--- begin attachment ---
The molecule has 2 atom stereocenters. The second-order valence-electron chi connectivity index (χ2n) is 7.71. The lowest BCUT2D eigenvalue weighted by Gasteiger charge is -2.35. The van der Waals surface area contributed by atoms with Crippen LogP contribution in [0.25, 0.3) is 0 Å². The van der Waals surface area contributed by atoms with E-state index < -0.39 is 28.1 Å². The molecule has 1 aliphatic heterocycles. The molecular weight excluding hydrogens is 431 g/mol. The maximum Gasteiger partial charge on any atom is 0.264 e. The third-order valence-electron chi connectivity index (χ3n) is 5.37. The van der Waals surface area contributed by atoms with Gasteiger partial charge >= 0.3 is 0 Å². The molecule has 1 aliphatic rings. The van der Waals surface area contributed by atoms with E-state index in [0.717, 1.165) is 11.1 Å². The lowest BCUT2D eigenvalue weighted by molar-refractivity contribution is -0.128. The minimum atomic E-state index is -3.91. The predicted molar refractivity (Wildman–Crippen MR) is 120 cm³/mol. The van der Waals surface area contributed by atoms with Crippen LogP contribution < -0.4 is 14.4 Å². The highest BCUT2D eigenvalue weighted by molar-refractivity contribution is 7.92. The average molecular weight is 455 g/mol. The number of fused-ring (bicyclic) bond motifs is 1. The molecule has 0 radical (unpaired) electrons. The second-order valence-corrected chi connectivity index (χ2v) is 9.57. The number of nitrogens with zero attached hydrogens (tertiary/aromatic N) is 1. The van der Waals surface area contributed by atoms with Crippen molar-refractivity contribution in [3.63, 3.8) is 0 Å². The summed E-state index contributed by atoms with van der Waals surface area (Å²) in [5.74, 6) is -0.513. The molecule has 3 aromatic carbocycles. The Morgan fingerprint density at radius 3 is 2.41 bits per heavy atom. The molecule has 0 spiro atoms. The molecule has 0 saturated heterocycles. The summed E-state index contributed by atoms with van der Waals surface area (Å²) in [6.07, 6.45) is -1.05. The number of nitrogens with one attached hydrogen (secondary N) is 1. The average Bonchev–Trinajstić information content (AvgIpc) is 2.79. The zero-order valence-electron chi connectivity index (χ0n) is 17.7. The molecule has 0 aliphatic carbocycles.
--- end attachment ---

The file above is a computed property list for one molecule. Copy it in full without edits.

The molecule has 2 atom stereocenters. The second-order valence-electron chi connectivity index (χ2n) is 7.71. The lowest BCUT2D eigenvalue weighted by Gasteiger charge is -2.35. The van der Waals surface area contributed by atoms with Crippen LogP contribution in [0.25, 0.3) is 0 Å². The van der Waals surface area contributed by atoms with E-state index < -0.39 is 28.1 Å². The molecule has 1 aliphatic heterocycles. The molecular weight excluding hydrogens is 431 g/mol. The maximum Gasteiger partial charge on any atom is 0.264 e. The third-order valence-electron chi connectivity index (χ3n) is 5.37. The van der Waals surface area contributed by atoms with Gasteiger partial charge >= 0.3 is 0 Å². The molecule has 1 aliphatic rings. The van der Waals surface area contributed by atoms with E-state index in [0.717, 1.165) is 11.1 Å². The lowest BCUT2D eigenvalue weighted by molar-refractivity contribution is -0.128. The minimum atomic E-state index is -3.91. The predicted molar refractivity (Wildman–Crippen MR) is 120 cm³/mol. The van der Waals surface area contributed by atoms with Crippen LogP contribution < -0.4 is 14.4 Å². The highest BCUT2D eigenvalue weighted by molar-refractivity contribution is 7.92. The average molecular weight is 455 g/mol. The number of fused-ring (bicyclic) bond motifs is 1. The molecule has 0 radical (unpaired) electrons. The second-order valence-corrected chi connectivity index (χ2v) is 9.57. The number of nitrogens with zero attached hydrogens (tertiary/aromatic N) is 1. The van der Waals surface area contributed by atoms with Crippen molar-refractivity contribution in [3.63, 3.8) is 0 Å². The summed E-state index contributed by atoms with van der Waals surface area (Å²) in [5.74, 6) is -0.513. The molecule has 3 aromatic carbocycles. The Morgan fingerprint density at radius 3 is 2.41 bits per heavy atom. The molecule has 0 spiro atoms. The molecule has 0 saturated heterocycles. The summed E-state index contributed by atoms with van der Waals surface area (Å²) in [6.07, 6.45) is -1.05. The number of nitrogens with one attached hydrogen (secondary N) is 1. The average Bonchev–Trinajstić information content (AvgIpc) is 2.79. The zero-order valence-electron chi connectivity index (χ0n) is 17.7. The molecule has 0 aliphatic carbocycles.